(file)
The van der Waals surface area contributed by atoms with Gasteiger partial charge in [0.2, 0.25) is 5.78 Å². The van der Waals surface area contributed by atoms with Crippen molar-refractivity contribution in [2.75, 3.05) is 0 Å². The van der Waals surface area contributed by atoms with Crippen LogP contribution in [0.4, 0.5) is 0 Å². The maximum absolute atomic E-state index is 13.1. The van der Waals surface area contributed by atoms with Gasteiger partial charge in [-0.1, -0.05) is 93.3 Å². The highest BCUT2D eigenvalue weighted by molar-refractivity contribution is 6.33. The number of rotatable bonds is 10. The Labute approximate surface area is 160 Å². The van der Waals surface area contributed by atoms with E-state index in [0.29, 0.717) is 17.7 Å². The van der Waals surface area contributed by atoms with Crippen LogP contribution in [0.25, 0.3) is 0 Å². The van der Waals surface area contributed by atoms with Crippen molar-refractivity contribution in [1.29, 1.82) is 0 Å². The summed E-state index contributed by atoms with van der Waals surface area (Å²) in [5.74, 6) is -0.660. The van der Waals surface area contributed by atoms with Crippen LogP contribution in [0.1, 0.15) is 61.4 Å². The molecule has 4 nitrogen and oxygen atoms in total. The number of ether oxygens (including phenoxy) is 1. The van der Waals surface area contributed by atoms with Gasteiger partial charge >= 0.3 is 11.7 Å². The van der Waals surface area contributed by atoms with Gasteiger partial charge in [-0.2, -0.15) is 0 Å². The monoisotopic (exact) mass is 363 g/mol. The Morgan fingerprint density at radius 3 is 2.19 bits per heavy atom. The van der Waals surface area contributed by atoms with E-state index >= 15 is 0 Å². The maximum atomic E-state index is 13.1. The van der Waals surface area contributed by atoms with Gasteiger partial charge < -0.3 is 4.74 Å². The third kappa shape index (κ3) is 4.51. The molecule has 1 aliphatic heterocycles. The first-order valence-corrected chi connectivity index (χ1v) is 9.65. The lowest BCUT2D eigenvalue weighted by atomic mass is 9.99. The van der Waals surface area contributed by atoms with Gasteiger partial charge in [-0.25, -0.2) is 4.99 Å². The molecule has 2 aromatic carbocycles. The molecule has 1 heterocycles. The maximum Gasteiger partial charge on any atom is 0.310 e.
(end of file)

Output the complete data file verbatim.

The van der Waals surface area contributed by atoms with Gasteiger partial charge in [0.2, 0.25) is 5.78 Å². The van der Waals surface area contributed by atoms with Crippen molar-refractivity contribution in [2.75, 3.05) is 0 Å². The van der Waals surface area contributed by atoms with Crippen LogP contribution in [0.4, 0.5) is 0 Å². The maximum absolute atomic E-state index is 13.1. The van der Waals surface area contributed by atoms with Gasteiger partial charge in [-0.1, -0.05) is 93.3 Å². The highest BCUT2D eigenvalue weighted by molar-refractivity contribution is 6.33. The number of rotatable bonds is 10. The Labute approximate surface area is 160 Å². The van der Waals surface area contributed by atoms with E-state index in [0.29, 0.717) is 17.7 Å². The van der Waals surface area contributed by atoms with Crippen LogP contribution in [0.25, 0.3) is 0 Å². The van der Waals surface area contributed by atoms with Crippen molar-refractivity contribution in [1.29, 1.82) is 0 Å². The summed E-state index contributed by atoms with van der Waals surface area (Å²) in [5.74, 6) is -0.660. The van der Waals surface area contributed by atoms with Crippen LogP contribution in [0.1, 0.15) is 61.4 Å². The molecule has 4 nitrogen and oxygen atoms in total. The number of ether oxygens (including phenoxy) is 1. The van der Waals surface area contributed by atoms with Gasteiger partial charge >= 0.3 is 11.7 Å². The van der Waals surface area contributed by atoms with Gasteiger partial charge in [-0.2, -0.15) is 0 Å². The monoisotopic (exact) mass is 363 g/mol. The Morgan fingerprint density at radius 3 is 2.19 bits per heavy atom. The van der Waals surface area contributed by atoms with E-state index >= 15 is 0 Å². The maximum atomic E-state index is 13.1. The van der Waals surface area contributed by atoms with Gasteiger partial charge < -0.3 is 4.74 Å². The third kappa shape index (κ3) is 4.51. The molecule has 1 aliphatic heterocycles. The first-order valence-corrected chi connectivity index (χ1v) is 9.65. The lowest BCUT2D eigenvalue weighted by atomic mass is 9.99. The van der Waals surface area contributed by atoms with Gasteiger partial charge in [-0.25, -0.2) is 4.99 Å². The molecule has 2 aromatic carbocycles. The molecule has 1 heterocycles. The maximum Gasteiger partial charge on any atom is 0.310 e.